Why Is the U.S. Government Selling Green Cards?

On immigration reform, we need to confront difficult questions directly such as the equitable awarding of green cards.

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Deputy Immigration and Naturalization Service Commissioner Mary Ann Wyrsch meets reporters at the Justice Department in Washington, Tuesday April 21, 1998 to announce a new sophisticated, counterfeit-resistant "Green Card." The new card which incorporates a myriad of security features, including digital images, holograms, micro-printing, and an optical memory stripe, is issued to lawful permanent residents as evidence of their authorization to live and work in the U.S.

John Vogel is an adjunct professor at Dartmouth's Tuck School of Business.

According to a recent story in the New York Times, "about six million people who have followed the rules and have been approved are waiting for green cards to be issued."  Most Mexicans, the article goes on, "must wait at least 16 years to receive their green cards after they are approved."

However, if you are from a wealthy family and have $500,000 to invest, you can skip to the head of the line. At a time when Congress seems unable to agree about anything, this program, known as EB-5, was reauthorized in September 2012 in the House of Representatives by a vote of 412-3.

In its current form, the Immigrant Investor program or EB-5 essentially allows wealthy foreigners to purchase green cards, which enable them to live and work in the United States and, after a period of time, become U.S. citizens. Both the EB-5 program and the process by which it evolved raise at least four troubling questions.

[See a collection of political cartoons on immigration.]

Question No. 1: Is the United States actually selling green cards? The EB-5 visa for Immigrant Investors was created by the I990 Immigration Act. To obtain this visa an individual had to create a new commercial enterprise, invest $1 million (or $500,000 in a high unemployment or rural area), and create 10 new jobs. However, under the Pilot Program in its current form, a foreign national can invest through a third party "Regional Center", which then assumes responsibility for creating the jobs. In other words, for a $500,000 investment, you become eligible for a green card for yourself, your spouse, and your minor children. A jobs requirement still exists, but as the website for America's Center for Foreign Investment makes clear, not only are the jobs the responsibility of the third party Regional Center but they need not be real jobs. To quote America's Center for Foreign Investment:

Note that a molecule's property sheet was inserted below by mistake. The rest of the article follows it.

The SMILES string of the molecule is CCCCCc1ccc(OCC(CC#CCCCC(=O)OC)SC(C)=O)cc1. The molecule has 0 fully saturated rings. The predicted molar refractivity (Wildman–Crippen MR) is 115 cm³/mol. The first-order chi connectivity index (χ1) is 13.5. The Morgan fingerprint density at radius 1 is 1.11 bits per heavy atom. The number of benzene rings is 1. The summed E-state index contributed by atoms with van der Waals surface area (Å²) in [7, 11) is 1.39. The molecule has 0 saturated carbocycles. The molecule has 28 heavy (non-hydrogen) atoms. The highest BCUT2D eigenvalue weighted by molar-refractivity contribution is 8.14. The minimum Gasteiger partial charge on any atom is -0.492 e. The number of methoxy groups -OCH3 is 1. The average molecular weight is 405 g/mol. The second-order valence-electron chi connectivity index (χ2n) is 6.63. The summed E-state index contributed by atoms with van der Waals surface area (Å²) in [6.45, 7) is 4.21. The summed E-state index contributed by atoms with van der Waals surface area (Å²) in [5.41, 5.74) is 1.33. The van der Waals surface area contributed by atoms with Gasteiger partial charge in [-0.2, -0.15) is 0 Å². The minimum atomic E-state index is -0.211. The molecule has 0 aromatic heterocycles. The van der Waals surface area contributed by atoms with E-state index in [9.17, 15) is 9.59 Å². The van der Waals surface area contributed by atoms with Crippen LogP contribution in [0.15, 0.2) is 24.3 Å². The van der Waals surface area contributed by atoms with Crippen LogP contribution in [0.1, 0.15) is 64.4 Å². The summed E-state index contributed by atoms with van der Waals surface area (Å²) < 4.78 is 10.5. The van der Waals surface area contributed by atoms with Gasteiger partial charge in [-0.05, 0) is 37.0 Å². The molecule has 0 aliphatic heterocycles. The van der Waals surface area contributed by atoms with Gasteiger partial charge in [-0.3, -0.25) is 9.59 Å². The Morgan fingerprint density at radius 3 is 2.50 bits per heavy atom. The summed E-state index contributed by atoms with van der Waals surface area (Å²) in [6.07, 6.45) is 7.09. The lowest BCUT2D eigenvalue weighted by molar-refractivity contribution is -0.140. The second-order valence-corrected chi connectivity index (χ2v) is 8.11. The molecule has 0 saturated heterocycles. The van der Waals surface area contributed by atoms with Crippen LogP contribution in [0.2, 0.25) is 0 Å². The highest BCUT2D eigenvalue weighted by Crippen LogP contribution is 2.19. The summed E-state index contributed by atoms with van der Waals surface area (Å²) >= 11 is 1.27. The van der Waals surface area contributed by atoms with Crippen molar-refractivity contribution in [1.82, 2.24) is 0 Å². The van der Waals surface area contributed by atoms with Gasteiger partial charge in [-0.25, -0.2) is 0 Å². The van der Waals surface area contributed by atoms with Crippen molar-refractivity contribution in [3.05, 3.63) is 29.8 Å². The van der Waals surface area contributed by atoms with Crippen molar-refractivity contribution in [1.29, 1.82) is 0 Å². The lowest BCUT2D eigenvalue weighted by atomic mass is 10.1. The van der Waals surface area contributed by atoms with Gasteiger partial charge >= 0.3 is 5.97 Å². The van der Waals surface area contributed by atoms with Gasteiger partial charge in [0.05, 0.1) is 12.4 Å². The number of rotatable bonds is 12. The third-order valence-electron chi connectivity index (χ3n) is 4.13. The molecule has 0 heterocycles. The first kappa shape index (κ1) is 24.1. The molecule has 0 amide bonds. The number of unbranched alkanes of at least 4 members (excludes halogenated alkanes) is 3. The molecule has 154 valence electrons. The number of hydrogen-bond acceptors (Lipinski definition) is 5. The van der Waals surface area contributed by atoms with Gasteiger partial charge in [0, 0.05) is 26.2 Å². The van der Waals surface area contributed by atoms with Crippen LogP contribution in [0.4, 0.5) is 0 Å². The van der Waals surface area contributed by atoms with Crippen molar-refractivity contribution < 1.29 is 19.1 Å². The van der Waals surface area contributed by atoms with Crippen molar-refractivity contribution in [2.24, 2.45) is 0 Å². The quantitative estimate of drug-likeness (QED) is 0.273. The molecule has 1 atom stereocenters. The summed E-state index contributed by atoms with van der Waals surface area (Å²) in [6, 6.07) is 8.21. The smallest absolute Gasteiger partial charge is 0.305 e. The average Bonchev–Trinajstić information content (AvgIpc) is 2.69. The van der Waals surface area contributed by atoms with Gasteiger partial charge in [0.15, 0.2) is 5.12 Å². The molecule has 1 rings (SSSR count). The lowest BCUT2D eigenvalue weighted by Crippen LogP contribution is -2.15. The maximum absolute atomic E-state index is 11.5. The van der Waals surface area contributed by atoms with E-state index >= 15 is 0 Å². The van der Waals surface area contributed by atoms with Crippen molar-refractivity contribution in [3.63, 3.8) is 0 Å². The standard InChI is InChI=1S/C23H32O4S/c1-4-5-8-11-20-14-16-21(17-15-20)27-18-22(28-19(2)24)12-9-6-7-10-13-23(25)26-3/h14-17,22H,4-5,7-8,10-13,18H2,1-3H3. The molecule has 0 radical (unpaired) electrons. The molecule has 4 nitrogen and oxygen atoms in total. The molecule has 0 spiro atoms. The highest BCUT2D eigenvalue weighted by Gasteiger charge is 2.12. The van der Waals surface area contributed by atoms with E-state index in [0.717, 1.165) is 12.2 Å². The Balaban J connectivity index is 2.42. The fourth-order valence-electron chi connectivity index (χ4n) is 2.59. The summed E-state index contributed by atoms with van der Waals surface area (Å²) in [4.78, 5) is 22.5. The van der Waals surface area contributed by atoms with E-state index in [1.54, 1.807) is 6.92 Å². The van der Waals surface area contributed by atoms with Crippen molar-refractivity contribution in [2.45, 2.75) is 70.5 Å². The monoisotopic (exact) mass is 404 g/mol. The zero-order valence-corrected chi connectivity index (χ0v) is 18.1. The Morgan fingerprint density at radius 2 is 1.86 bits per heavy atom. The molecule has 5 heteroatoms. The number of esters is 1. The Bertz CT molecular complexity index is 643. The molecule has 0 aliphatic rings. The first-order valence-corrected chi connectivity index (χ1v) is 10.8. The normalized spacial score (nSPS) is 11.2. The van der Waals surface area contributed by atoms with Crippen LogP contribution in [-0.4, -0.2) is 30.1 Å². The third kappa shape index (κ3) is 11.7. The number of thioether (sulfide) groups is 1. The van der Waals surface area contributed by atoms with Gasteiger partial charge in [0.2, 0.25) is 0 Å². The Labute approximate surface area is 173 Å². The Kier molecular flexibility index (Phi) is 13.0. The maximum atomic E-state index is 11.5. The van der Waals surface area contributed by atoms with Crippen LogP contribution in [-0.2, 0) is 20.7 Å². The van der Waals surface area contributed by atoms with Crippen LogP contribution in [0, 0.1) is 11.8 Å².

When an Investor invests in a Regional Center, the new commercial enterprise does not have to directly create 10 new jobs. It is sufficient to show that 10 or more jobs will be created directly or indirectly, using economically or statistically valid forecasting devices, as a result of the investment.

In its original form, one could argue that the primary purpose of EB-5 was to encourage individuals and companies to create jobs in the United States. In its current form, we are selling green cards and the opportunity to become a U.S. citizen. What is surprising is that such a controversial idea has not sparked significant debate.

[Read the U.S. News Debate: Should Foreign STEM Graduates Get Green Cards?]

Question No. 2: Is it in the best interest of the United States to give priority to wealthy foreigners? Let us assume there are three young people who would like to immigrate to the United States. One is from a wealthy family and can invest $500,000. The second is a recently minted MBA from a leading university. The third is an 18 year old who was brought to the United States by a relative when she was two years old, has lived in the United States all of her life, and plans to go to college. Which one should get a green card? Under current policy, the U.S. government has decided it is the young person from a wealthy family.